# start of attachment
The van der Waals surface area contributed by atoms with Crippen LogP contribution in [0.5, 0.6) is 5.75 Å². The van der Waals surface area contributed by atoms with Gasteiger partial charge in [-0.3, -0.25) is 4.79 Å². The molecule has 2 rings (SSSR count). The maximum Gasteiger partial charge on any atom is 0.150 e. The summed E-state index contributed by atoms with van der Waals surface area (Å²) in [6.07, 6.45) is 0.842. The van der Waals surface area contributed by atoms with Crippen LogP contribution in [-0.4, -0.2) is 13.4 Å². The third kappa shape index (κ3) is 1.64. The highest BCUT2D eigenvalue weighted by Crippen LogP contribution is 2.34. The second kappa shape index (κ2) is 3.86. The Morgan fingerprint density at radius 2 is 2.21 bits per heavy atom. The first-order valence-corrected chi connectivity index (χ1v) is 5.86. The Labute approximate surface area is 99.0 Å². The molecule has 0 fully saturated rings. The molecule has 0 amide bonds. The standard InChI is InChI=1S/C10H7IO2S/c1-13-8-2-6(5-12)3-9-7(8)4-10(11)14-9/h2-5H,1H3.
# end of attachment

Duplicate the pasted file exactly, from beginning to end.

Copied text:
The van der Waals surface area contributed by atoms with Crippen LogP contribution in [0.5, 0.6) is 5.75 Å². The van der Waals surface area contributed by atoms with Gasteiger partial charge in [-0.3, -0.25) is 4.79 Å². The molecule has 2 rings (SSSR count). The maximum Gasteiger partial charge on any atom is 0.150 e. The summed E-state index contributed by atoms with van der Waals surface area (Å²) in [6.07, 6.45) is 0.842. The van der Waals surface area contributed by atoms with Crippen LogP contribution in [-0.4, -0.2) is 13.4 Å². The third kappa shape index (κ3) is 1.64. The highest BCUT2D eigenvalue weighted by Crippen LogP contribution is 2.34. The second kappa shape index (κ2) is 3.86. The Morgan fingerprint density at radius 2 is 2.21 bits per heavy atom. The first-order valence-corrected chi connectivity index (χ1v) is 5.86. The Labute approximate surface area is 99.0 Å². The molecule has 0 fully saturated rings. The molecule has 0 amide bonds. The standard InChI is InChI=1S/C10H7IO2S/c1-13-8-2-6(5-12)3-9-7(8)4-10(11)14-9/h2-5H,1H3.